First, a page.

Thompson Divide withdrawal EA release postponed

“We are continuing to work through the process of preparing the draft Environmental Assessment”

By Katherine Nettles

The White River National Forest and Bureau of Land Management (BLM) have postponed releasing their much-anticipated draft environmental assessment for the requested Thompson Divide Withdrawal as the U.S. Forest Service works through some unexpected delays with final internal reviews. 

Originally the U.S. Forest Service (USFS) announced that it would be releasing the document on November 14, which relates to the proposed protection of nearly a quarter-million acres from national forests and BLM lands from being eligible for mining, oil and gas extraction for a period of 20 years. The plan’s release was to be accompanied by a public virtual information meeting that same week, but the meeting was cancelled when the draft was postponed by a few days. The later date came and went without a draft as well, and USFS representatives now say they do not know when the draft will be ready. 

“The timeline has been extended for some final internal reviews,” said Olivia Blake, acting public affairs officer for the USFS, in a media update on November 17. “We are continuing to work through the process of preparing the draft environmental assessment and do not currently have an estimated date for its release.”

The Department of Interior (DOI) proposed the 20-year protection for the Thompson Divide area just over a year ago in October 2022, citing, “broad concerns about protecting the Thompson Divide’s important wildlife habitat, recreation opportunities, grazing lands and clean air and water.” The Thompson Divide area has not been available for oil and gas leasing for several years, and there is no current or planned oil exploration or production in the area, according to the DOI.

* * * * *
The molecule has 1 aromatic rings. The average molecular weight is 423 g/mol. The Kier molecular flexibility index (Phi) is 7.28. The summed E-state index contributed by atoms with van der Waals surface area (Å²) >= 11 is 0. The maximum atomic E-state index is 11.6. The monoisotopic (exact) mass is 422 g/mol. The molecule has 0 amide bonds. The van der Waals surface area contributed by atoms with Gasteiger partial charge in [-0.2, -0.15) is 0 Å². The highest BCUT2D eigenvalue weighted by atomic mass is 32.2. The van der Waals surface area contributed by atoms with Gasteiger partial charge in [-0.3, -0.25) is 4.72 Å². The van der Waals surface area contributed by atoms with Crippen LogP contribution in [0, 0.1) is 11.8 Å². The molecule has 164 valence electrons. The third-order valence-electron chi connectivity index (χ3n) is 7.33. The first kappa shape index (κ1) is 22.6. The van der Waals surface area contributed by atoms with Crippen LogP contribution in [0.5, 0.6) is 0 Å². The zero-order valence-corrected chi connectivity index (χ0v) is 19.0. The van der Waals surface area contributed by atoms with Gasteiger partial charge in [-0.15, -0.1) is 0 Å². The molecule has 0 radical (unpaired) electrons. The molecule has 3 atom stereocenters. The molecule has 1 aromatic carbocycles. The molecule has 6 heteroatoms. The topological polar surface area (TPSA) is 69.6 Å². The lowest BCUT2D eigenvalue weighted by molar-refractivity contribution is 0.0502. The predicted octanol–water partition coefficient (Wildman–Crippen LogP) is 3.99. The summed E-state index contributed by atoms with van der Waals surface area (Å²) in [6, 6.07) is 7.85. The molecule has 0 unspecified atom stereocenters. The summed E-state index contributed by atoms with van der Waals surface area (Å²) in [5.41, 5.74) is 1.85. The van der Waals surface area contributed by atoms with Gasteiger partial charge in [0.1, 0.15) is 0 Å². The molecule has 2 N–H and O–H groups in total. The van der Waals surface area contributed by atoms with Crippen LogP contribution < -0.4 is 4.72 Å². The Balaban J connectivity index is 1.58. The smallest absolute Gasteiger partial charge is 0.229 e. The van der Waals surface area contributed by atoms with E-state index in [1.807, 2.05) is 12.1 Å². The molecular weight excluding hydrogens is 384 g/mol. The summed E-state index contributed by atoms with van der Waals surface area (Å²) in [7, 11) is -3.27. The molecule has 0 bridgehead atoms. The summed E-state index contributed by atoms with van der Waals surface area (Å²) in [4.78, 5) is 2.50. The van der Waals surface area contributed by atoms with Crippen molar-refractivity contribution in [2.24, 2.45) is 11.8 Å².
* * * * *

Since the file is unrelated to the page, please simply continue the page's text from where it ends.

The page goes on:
The areas to be protected would include Paonia Ranger District, western Aspen Ranger District and western Sopris Ranger District, and within Gunnison County it would include Mt. Emmons, aka Red Lady, above the town of Crested Butte.

The 20-year withdrawal is still subject to valid existing rights, so pre-existing natural gas leases in the area would not be affected. The DOI has identified pre-existing leases as comprising less than 1% of the 3,000-plus active federal leases in Colorado.

The 2022 proposal was followed by a 90-day public comment period prior to the current intensive Environmental Assessment process. 

The 20-year limit on the protection is in place because permanent protections require an act of Congress. U.S. Senator Michael Bennet has made repeated efforts to pass such legislation since 2013 to no avail.

Blake confirmed again this week that the USFS is still working through some final internal reviews and does not have an updated release date.

The proposal process documents can be found at and a map of the proposed area for protection can be found at

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